After reentering presidential fund-raising circles on Tuesday night, it didn’t take long for David Geffen to jump into the political fray.
Hillary Clinton’s campaign is calling for Barack Obama to remove Geffen from his campaign, return the money he raised and to denounce remarks he made to the New York Times’ columnist Maureen Dowd.
Long simmering resentments against the Clintons boiled over in an interview with Dowd, published in her colmn on Wednesday. Among other things, he said of the Clintons, “Everybody in politics lies, but [the Clintons] do it with such ease, it’s troubling.”
Geffen was one of the top fund-raisers for the Clintons throughout much of the 1990s, made frequent visits to the White House and Bill Clinton in turned stayed at his Malibu pad. But they had a bitter fallout in the final days of Clinton’s administration, when the President pardoned Marc Rich instead of Leonard Peltier, whom Geffen was pushing for freedom. Geffen stepped back from political activity until now, but he has rarely, if ever since, spoken to the Clintons.
Clinton spokesman Howard Wolfson released this statement, according to E&P:
“While Senator Obama was denouncing slash and burn politics yesterday, his campaign’s finance chair was viciously and personally attacking Senator Clinton and her husband.
“If Senator Obama is indeed sincere about his repeated claims to change the tone of our politics, he should immediately denounce those remarks, remove Mr. Geffen from his campaign and return the money.
“While Democrats should engage in a vigorous debate on the issues, there is no place in our party or our politics for the kind of personal insults made bu Senator Obama’s principal fund-raiser.”
Clinton herself told the Associated Press today, “I’m just going to stay focused on my campaign and I’m going to run a positive campaign about the issues that affect the people in our country.”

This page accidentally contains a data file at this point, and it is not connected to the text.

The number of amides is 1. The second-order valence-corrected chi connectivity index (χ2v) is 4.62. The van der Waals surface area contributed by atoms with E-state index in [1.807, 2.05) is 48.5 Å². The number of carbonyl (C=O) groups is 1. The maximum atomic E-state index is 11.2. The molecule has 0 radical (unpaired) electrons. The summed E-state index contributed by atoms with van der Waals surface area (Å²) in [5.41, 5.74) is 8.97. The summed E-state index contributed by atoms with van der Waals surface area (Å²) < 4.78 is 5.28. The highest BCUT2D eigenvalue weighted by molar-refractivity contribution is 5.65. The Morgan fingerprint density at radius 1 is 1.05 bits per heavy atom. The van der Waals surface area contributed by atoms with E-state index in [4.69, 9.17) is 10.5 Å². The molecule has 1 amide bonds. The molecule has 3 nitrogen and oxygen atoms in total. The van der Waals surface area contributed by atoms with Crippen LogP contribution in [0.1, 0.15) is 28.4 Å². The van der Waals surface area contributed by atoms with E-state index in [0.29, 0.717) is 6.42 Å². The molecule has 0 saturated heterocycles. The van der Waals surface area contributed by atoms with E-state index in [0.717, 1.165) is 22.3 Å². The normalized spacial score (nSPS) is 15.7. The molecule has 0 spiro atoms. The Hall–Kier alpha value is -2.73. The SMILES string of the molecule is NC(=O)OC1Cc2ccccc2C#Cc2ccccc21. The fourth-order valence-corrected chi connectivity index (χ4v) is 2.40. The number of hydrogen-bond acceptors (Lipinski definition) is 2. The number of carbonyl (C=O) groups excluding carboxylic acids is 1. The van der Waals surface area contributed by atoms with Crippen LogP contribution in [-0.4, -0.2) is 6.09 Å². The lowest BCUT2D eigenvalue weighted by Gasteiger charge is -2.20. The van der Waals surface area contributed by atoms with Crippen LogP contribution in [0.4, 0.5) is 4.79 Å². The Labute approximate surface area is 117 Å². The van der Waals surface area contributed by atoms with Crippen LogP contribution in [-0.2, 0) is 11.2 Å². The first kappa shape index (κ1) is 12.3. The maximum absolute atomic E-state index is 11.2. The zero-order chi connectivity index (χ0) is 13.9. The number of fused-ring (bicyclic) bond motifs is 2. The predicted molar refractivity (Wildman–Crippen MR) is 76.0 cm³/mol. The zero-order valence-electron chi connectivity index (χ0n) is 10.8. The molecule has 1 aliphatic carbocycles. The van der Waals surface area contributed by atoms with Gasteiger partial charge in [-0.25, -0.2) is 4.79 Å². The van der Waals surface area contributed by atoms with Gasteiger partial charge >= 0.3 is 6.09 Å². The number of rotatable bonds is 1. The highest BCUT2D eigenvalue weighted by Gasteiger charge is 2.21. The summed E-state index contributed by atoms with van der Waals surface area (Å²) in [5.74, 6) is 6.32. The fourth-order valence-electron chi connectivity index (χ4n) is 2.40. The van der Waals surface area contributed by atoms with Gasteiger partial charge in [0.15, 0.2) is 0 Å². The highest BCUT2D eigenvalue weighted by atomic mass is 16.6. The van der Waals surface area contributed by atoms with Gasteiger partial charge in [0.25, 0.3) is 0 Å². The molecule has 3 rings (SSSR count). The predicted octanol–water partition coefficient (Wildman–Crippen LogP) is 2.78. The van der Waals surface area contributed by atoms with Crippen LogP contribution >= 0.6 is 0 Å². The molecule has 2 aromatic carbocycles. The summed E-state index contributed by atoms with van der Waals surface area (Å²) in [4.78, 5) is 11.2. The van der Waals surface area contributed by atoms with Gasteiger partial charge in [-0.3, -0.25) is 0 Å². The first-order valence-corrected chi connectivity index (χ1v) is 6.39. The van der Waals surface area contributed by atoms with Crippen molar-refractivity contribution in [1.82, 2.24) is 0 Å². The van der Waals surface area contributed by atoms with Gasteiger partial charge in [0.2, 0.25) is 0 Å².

In the column, Geffen calls Bill Clinton “a reckless guy” who “gave his enemies a lot of ammunition to hurt him and to distract the country.” He doubted that Bill Clinton has changed. “I don’t think anybody believe that in the last six years, all of the sudden Bill Clinton has become a different person.”
Of the pardons, Geffen says, “Marc Rich getting pardoned? An oil profiteer expatriate who left the country rather than pay taxes or face justice? Yet another time when the Clintons were unwilling to stand for the things that they genuinely believe in.”
“Obama is inspirational, and he’s not from the Bush royal family or the Clinton royal family,” Geffen told Dowd.
The Obama campaign declined to denounce Geffen or to give back any money.
“We aren’t going to get in the middle of a disagreement between the Clintons and someone who was once one of their biggest supporters. It is ironic that the Clintons had no problem with David Geffen when was raising them $18 million and sleeping at their invitation in the Lincoln bedroom.
“It is also ironic the Senator Clinton lavished praise on Monday and is fully willing to accept today the support of South Carolina State Sen. Robert Ford, who said if Barack Obama were to win the nomination, he would drag down the rest of the Democratic Party because ‘he’s black.'”
Political consultant Andy Spahn, who helped organize the event, says that Clinton’s campaign mischaracterized Geffen’s role in the Obama campaign as much more than the co-host of the fund-raiser. “This is between Geffen and Clinton. David Geffen has no role in the Obama campaign. He’s expressing his feelings about the Clintons.”
He said that about 35 people showed up later in the evening for a dinner with Obama at Geffen’s home.
“The evening was really, really successful on every level,” Spahn says. “He’s a very inspirational figure who calls on people to help themselves.”
“The evening was a tremendous statement on his behalf about his strength and credibility.”